The Mentors : Our volunteer mentors come from all walks of life and some have previously been service users. They receive training in the following areas: homelessness issues, mental health and domestic violence awareness and welfare benefits. The mentors grow in confidence and improve their self-esteem as they learn new skills they can share with others.

“Mentoring through The Bridge Homelessness to Hope has had an overwhelmingly positive impact on my own life; it is such a rewarding scheme to be involved with. It gives me an immense feeling of achievement to see my mentee achieve a personal goal, knowing my input has assisted her in getting there”

The Mentees : Apart from being homeless, ‘sofa surfing’ or living in sub-standard accommodation, they can also face loneliness and social isolation, many have offending backgrounds, often due to drug and alcohol dependence leading to physical or mental health problems. Most are economically inactive when they join the project.

“It [the project] has helped me tremendously…I’m out of my inappropriate accommodation…and I can be debt free now – that makes me feel great… it felt like there was a mountain and I couldn’t get over it, now that’s all changed……It’s wonderful, I’ve had my eye operation and… it’s so lovely to see peoples’ faces and faces on my family photos”.



Food Provision

Our welcoming environment helps marginalised people to build up trust in us and provides the ‘starting point’ for them to access other services. We aim to offer offer non- judgemental companionship to all who walk through our doors.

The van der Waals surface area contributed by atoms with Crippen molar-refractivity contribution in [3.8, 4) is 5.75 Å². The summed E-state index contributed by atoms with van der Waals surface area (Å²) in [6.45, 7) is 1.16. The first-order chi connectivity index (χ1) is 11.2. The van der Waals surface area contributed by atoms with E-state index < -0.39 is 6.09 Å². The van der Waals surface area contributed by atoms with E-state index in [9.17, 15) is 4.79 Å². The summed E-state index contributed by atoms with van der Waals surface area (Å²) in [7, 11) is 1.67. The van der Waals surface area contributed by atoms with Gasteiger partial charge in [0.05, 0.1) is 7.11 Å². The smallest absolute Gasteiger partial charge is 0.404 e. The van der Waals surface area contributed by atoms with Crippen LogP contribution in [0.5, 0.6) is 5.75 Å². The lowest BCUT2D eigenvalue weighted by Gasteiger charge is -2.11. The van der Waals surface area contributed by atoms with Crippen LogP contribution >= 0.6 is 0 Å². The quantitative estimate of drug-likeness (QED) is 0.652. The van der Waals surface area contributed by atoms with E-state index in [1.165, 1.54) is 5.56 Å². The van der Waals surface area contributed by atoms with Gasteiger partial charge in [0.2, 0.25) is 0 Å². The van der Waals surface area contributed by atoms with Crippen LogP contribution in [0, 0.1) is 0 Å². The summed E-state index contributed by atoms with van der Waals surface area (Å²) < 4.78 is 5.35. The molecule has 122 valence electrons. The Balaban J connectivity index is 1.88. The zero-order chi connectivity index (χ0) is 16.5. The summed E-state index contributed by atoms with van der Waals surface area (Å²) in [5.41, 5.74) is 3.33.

We offer at least one meal per day for people who would otherwise go hungry.
We have a friendly and motivated team of volunteers in the kitchen.
We provide 350+ meals per week to anyone who comes through our doors, no questions asked.


The Hope Centre, 43 Melton Road, Leicester LE1 3NB

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Monday to Saturday mornings (0600 – 0800): We provide a light breakfast service of tea, coffee, cereal and toast for rough sleepers who would otherwise miss out on food and a hot drink first thing in the morning.

Tuesdays (11.30 – 13.30 ): We provide lunch during this time, and guests usually have the chance to learn to play the guitar & have a sing-a-long.

Thursday Evenings (1830 – 2000): We serve hot and cold drinks and a hot cooked meal to over 60 guests every week.

Sunday Afternoons (1500 – 1700): We provide a service in conjunction with members of the Sai Centre Leicester (www.leicestersaicentre.org ) who cook and prepare the food. We are currently welcoming over 70 guests each week to this service.


Warm Clothes Provision

The Bridge Homelessness to Hope maintains a small store of warm clothes – hats, gloves, scarves, coats, socks and underwear – and sleeping bags which it gives to those in demonstrable need.


Advice Centre

We provide a weekly ‘drop in’ advice service every Monday from 10am to 1pm, to assist with issues such as access to food and fuel vouchers. Advice and support is provided by the Department of Works & Pension in areas such as support with job search, benefit advice, help with making new Universal Credit claims, referrals to CV making and courses in a less formal environment than a Job Centre.


Moneywise Plus offers one to one support with using a computer and the internet and financial support including budgeting, saving and managing Universal Credit online. They also provide employment support such as preparing a CV, cover letter, help with online job applications, support with volunteering, training and education opportunities.